Last week I was stuck in a revisions rut. I just couldn’t seem to get the piece I was working on quite right. Something was off. The client knew it, I knew it but no one could quite put their finger on where we were off. Admittedly I was having a rough week. A friend who had been battling cancer passed and I felt like I was just in a funk. Then standing in my closet trying to select a dress for her memorial service it hit me, my tone was completely off in the piece.
According to the Literary Terms & Poetry Glossary, tone is "the manner in which an author expresses his or her attitude; the intonation of the voice that expresses meaning. Tone is described by adjectives, and the possibilities are nearly endless. Often a single adjective will not be enough, and tone may change from chapter to chapter or even line to line. Tone is the result of allusion, diction, figurative language, imagery, irony, symbol, syntax, style, and so on."
For me tone is greatly affected by the headspace I am in when I sit down to write. I am certain I am not alone in this and in B2B writing your headspace is very important. It is a tough medium to write in. As Literary Terms & Poetry Glossary mentions the adjective is often the key to tone and adjectives are tricky little buggers in B2B content. Use them incorrectly and you come across as overpowering as the script for an infomercial or as bland as stereo assembly instructions.
Here are some suggestions I have for fixing the tone of your piece:
1) Clear / Improve your headspace. I am not going to suggest how you do this. It is a deeply personal thing but if you have been a writer for more than 6 months I suspect you know what you need to do. For me shopping even for small items such as a new nail polish will often do the trick. Last week the thing that worked was simply acknowledging the funk and realizing I needed to step away from the piece I was trying to write. Instead of only taking 2 hours off to attend my friends memorial service I took the rest of the day. I just heard a news story last week that the recession is causing Americans to use less of their vacation. I am going to suggest that if you are already getting no annual raise and less profit sharing than ever before then the one thing you should be taking every last minute of is your paid time off. Can I get an Amen?
2) Quit revising and start over. This is a hard one for any writer to accept. So let me say it again and let it roll around in your brain for a minute – Quit revising and start over! Bad copy is just that - BAD and no amount of revising will fix it. I promise a rewrite in the proper frame of mine will take less time and energy. Try to approach it as if it is a brand new project with all the hope and excitement that comes with it. I have been doing this long enough to remember electric typewriters. Remember the thrill of feeding in that clean white sheet of paper and tabbing over for the title? Go to that point and begin.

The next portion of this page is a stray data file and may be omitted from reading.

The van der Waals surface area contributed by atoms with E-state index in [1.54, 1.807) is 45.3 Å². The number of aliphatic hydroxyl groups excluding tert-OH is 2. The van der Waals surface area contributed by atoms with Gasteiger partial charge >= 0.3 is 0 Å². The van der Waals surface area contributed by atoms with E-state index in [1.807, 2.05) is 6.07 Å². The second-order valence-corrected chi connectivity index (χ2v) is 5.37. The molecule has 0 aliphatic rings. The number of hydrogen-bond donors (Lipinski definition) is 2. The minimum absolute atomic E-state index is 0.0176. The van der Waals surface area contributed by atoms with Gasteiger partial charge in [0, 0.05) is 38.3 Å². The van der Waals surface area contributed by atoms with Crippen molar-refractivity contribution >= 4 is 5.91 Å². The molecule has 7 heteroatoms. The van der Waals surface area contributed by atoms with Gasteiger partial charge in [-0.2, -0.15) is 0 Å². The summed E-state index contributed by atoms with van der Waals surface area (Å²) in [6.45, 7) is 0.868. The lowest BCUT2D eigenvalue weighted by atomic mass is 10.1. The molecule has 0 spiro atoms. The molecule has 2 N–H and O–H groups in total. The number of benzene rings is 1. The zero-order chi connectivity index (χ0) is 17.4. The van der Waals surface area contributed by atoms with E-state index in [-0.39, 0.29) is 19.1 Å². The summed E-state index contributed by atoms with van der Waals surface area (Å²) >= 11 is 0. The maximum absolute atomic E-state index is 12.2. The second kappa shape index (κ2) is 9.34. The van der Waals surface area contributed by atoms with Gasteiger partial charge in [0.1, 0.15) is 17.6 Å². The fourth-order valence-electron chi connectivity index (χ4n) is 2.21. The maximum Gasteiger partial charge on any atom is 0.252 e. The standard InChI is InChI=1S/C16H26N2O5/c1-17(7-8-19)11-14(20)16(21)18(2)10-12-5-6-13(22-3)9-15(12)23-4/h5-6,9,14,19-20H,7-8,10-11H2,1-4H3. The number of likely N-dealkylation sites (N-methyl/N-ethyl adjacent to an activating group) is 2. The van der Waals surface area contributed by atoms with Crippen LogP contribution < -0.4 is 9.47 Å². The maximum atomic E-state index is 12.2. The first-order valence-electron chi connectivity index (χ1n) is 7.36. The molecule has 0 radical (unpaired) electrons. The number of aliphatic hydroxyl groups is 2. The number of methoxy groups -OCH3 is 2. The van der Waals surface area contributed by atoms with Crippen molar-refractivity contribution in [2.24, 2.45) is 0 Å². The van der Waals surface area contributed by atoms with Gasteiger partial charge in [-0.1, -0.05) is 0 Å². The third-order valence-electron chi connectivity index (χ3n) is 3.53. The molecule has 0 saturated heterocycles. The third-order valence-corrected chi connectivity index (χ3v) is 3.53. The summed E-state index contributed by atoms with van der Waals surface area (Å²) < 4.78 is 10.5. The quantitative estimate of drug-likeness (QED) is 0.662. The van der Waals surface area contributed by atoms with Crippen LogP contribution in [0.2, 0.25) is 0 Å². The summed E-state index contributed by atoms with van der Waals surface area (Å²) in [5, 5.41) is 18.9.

3) Thesaurus is not a dinosaur. This statement is true on two levels in that the thesaurus is not extinct but it does seem to be losing its place along with the dictionary as required business tools. If you don’t have one of each on your desk I dare say you are not a real writer! Okay you tell me you know how to find www.thesaurus.com Good for you. Get a well worn actual copy of Roget’s and use it and make notes in it and you will be better off. Because the key to tone is the adjective and the thesaurus is a tone deaf or at least tonally challenged writers best friend. Find the word that you are gravitating towards that is not exactly right and look it up in your thesaurus. Then read the list of suggested words. Pick two you like best and then go to their pages and read those lists. If you don’t have a word that is perfect at that point refer to #1 & #2 above. You just might not be ready to move forward yet.
Bad writing happens to all of us. In fact you might have issues with this very blog post! It is about the acknowledgment and process by which you get past it. I would love to hear your tales of woe related to bad tone and how you get past it.
10 Tried and True Ways To Smash Marketing Writer's Block - Wendy Thomas
New List of Gobbledygook Words: Are You an Offender? – Michele Linn
The Ritual of Writing – Wendy Thomas
About the Author: Heather has spent the past 15 years advocating for the customer perspective in her approach to software development and product marketing. Her penchant for collaboration is what drew her to the Savvy B2B team. Read more of Heather's posts here or contact her directly at email@example.com.